Reason Three: It's Beautiful.

It really is! Ubuntu is the crossroads between Mac OS X and Windows- it's faster, there are apps for everything, and it looks damn good. Although you wouldn't expect orange and purple accents to look very pleasing to the eye, they are just that. Hell, I'd go as far as to say it's one of the most attractive operating systems next to Android Ice Cream Sandwich. But hey, you could ALWAYS alter the appearance of Ubuntu if you see fit. Another bonus that Windows makes difficult and OS X impossible.

Reason Four: It's FREE. 

No, this isn't a joke. I promise. You (yes, YOU) can run Ubuntu on your computer, hell, on all of your computers for absolutely NOTHING. That's right. Nothing. Nada. Download it. Burn it to a disc or format it to a pen drive. Install it. The entire process, if you're adapt at doing this sort of thing, is a painless hour or so. And if you're a real baby, you can even purchase a couple of discs off of the official Ubuntu website and help support the cause. Or they'll even send you one for free (although this takes a long time).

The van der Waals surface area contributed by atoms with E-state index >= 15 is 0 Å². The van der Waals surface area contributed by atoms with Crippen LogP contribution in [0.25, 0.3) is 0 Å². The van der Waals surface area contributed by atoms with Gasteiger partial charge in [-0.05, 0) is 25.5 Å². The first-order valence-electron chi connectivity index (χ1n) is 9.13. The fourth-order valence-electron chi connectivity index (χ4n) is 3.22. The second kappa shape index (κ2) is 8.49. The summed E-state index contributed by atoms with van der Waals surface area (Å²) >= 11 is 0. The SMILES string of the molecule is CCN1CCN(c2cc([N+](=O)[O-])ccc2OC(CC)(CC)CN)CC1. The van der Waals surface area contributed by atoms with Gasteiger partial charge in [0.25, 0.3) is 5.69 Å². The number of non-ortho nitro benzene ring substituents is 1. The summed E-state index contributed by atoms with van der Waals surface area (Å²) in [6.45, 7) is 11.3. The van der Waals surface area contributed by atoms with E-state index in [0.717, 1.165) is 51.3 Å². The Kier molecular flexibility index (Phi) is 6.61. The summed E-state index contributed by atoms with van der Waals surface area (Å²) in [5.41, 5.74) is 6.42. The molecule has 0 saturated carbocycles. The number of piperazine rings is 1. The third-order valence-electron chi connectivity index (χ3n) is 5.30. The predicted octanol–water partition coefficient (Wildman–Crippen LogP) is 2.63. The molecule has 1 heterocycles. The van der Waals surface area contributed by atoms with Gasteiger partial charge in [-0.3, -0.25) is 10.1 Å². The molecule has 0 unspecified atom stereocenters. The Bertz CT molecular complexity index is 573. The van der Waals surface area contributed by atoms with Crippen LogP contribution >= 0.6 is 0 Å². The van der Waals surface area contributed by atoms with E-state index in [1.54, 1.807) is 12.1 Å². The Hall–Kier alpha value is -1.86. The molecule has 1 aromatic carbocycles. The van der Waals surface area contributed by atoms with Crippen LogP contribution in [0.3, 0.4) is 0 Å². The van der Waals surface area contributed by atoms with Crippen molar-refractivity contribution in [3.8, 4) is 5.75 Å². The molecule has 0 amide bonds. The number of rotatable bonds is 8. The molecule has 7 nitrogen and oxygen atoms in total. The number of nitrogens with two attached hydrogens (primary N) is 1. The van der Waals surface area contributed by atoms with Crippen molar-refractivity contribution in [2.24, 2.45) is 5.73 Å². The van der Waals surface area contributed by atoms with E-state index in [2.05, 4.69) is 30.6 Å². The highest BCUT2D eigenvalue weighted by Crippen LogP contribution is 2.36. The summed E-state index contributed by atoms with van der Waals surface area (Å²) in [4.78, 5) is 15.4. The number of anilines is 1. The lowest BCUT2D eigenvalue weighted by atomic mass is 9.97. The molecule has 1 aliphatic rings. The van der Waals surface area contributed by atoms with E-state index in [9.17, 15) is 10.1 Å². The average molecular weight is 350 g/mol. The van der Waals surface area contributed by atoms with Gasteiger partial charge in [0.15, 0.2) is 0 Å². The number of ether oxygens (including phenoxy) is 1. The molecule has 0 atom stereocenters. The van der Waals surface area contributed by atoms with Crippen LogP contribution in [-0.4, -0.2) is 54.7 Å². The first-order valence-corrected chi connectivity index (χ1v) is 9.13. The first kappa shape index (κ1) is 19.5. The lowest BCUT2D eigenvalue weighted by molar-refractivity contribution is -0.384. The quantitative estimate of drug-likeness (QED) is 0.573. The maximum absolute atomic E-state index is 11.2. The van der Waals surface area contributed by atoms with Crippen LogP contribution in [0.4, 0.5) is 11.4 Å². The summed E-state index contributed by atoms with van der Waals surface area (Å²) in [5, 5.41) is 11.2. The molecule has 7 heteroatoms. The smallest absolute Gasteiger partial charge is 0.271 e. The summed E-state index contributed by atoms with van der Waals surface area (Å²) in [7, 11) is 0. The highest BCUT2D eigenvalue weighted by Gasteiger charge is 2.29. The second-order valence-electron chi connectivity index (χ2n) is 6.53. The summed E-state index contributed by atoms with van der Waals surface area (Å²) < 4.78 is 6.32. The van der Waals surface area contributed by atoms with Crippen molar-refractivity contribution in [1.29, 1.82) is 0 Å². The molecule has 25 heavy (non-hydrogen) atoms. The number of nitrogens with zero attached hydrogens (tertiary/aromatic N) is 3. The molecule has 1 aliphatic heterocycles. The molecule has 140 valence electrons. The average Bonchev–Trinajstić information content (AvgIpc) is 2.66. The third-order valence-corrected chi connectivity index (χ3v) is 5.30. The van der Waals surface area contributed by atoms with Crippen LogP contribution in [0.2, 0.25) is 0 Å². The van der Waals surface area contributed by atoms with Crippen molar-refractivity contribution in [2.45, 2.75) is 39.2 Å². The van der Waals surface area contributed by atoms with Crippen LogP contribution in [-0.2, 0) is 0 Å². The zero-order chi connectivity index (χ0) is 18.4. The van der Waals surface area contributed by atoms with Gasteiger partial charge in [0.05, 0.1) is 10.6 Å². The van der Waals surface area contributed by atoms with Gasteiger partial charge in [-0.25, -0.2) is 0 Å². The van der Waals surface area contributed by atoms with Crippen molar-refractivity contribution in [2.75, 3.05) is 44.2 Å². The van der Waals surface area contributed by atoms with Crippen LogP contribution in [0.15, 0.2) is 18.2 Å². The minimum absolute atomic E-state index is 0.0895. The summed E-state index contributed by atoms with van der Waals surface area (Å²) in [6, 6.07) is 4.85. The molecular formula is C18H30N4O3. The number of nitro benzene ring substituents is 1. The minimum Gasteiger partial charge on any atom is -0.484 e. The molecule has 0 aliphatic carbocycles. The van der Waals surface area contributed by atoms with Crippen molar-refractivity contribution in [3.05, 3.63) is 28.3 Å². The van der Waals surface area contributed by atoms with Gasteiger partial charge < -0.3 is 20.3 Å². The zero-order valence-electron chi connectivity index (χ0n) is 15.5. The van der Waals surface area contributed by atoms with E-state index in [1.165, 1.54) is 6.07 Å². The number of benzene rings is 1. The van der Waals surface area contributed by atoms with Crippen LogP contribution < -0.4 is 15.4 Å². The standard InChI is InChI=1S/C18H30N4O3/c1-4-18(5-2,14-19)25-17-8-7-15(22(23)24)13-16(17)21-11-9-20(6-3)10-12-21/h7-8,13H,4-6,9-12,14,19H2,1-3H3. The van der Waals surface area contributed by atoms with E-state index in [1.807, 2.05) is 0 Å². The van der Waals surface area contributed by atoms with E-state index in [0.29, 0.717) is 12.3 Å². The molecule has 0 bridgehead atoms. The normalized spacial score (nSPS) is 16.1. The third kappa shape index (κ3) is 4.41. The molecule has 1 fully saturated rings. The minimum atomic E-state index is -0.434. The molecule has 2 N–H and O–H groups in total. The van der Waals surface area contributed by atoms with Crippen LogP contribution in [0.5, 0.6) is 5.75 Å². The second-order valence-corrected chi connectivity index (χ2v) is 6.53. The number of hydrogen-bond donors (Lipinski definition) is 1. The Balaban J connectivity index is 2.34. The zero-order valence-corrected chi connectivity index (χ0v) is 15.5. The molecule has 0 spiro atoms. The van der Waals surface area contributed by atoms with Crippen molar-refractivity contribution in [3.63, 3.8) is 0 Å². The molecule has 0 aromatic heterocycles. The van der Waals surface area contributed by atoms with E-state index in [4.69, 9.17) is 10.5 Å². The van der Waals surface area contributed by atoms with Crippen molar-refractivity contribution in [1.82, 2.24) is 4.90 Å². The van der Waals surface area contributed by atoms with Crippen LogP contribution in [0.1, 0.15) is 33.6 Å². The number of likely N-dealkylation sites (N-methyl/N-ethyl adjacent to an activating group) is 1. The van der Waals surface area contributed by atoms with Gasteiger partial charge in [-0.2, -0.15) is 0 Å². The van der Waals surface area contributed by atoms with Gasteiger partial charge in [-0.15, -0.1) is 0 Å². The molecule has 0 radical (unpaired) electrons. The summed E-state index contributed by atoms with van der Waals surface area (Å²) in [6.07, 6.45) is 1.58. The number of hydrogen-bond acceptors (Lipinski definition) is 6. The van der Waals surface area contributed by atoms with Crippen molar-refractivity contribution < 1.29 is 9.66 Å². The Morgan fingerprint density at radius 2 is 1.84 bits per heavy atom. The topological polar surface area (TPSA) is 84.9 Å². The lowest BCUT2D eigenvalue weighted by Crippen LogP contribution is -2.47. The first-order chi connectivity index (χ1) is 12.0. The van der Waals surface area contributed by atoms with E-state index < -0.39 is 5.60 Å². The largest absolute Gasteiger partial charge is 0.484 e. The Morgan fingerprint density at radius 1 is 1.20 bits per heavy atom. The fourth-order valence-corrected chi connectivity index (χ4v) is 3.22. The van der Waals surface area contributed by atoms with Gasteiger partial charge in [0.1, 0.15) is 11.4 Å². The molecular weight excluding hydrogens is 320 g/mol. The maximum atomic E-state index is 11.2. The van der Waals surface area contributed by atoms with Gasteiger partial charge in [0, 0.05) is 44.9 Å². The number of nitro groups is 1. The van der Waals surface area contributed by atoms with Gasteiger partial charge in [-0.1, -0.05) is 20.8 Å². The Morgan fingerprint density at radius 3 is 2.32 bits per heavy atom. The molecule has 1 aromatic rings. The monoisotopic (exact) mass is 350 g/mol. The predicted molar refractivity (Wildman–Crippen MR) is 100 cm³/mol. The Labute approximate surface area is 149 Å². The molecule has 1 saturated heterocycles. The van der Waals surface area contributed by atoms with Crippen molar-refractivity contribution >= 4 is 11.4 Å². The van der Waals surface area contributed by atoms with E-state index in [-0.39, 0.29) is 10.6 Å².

So, is there really anything more to say? Ubuntu is an excellent choice of an OS for anyone looking for something fresh and exciting to throw on their daily PC that isn't Windows 8. Because lets get real, Windows 8 just isn't "right" for the future. But Ubuntu... Ubuntu is the clearest answer along with OS X for the long term future of software for pre-post-PC devices. 



  1. This is very true. Ubuntu is thousands of times faster than Windows, one reason being because it doesn't have all the bullshit software that's never used installed. Unfortunately, my dad doesn't think Linux is any useful and probably won't have it if I installed Ubuntu on this computer, especially with his fascist parental controls installed.

  2. I always say that the day Adobe launchs their apps (Photoshop, Illustrator, etc) in Linux, that day Microsoft will disappear.
    Microsoft and Adobe did a pact for this to not happen. But then what will happen is that other tools like Gimp will take the place of Adobe in Linux. In some years Adobe will find their reluctance created a void in Linux that was filled. Microsoft and Adobe, the two will be losers, when if Adobe ports his apps to Linux only Microsoft will be a loser.

    At the moment Mac is just a variation of Linux, so the Adobe apps are already ported to a Linux environment. It only needs the packaging. The rest will run with minor changes.

    The important of an OS like Linux is the freedom. People is just awakening how slaves their are kept. Everyone chooses to be a slave or not.


Post a Comment

Popular posts from this blog

Tap Tap! The Apple Watch Review